Griese, too, had some fine stretches and he set the team’s single-season passer rating record in ’04 with a mark of 97.5 (albeit in six fewer starts than Freeman had last year).  Jeff Garcia was the Bucs’ next big free agency signing at the position, in 2007, and he led the team to a NFC South title in his first year at the helm.  Relatively late in his very good career, Garcia struggled with injury problems but was fairly productive when he was on the field.

 

The Bucs got McCown in a trade and he was a decent back-up and spot starter for several years, but their most recent free agency pickup was Leftwich.  The former Jaguar, Falcon and Steeler got the job to start 2009, as mentioned above, but held it for only three starts and was on injured reserve by the end of the year.  Tampa Bay did manage to net a draft pick for Leftwich in that 2010 trade with Pittsburgh.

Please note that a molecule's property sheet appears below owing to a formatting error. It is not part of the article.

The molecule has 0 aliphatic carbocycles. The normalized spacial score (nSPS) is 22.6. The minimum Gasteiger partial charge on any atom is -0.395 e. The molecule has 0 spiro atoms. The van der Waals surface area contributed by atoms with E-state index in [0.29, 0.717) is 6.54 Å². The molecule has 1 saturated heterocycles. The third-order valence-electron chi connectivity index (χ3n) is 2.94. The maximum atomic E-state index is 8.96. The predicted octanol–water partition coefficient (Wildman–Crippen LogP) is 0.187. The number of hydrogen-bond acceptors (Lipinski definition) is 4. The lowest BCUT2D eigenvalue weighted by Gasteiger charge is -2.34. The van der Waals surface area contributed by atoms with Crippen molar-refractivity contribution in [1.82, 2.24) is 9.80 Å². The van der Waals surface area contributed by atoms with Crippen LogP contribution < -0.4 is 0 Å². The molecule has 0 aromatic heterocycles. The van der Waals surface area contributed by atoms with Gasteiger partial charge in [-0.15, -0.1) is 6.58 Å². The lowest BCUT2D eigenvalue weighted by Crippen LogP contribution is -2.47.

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Final Quarterback Analysis:

 

The Buccaneers may have some positions to address in free agency or on the September waiver wire – what G.M. Mark Dominik calls the “second draft” – but quarterback is not likely to be one of them.  The team is understandably committed to Freeman, and barring injury he’s a pretty sure bet to take the vast majority of the snaps in 2011.

 

Johnson, too, has the team’s confidence as the backup, and he even got some valuable starting experience in 2009.  Teams often like to have at least one experienced veteran quarterback behind a young starter, but Freeman is advanced well beyond his years and Johnson is thought by many to have a significant upside.  In fact, in the long run, the question with Johnson may be whether or not he becomes too valuable to remain a backup in the NFL.  A team’s third quarterback spot is often filled by a developmental type, so there’s no reason to believe the team will be looking to replace Carpenter.

 

Quarterback should be one of the most stable positions on the Buccaneers’ depth chart heading into training camp in 2011.  If anything, the team might be expected to consider adding a fourth arm through the eventual undrafted free agency avenue.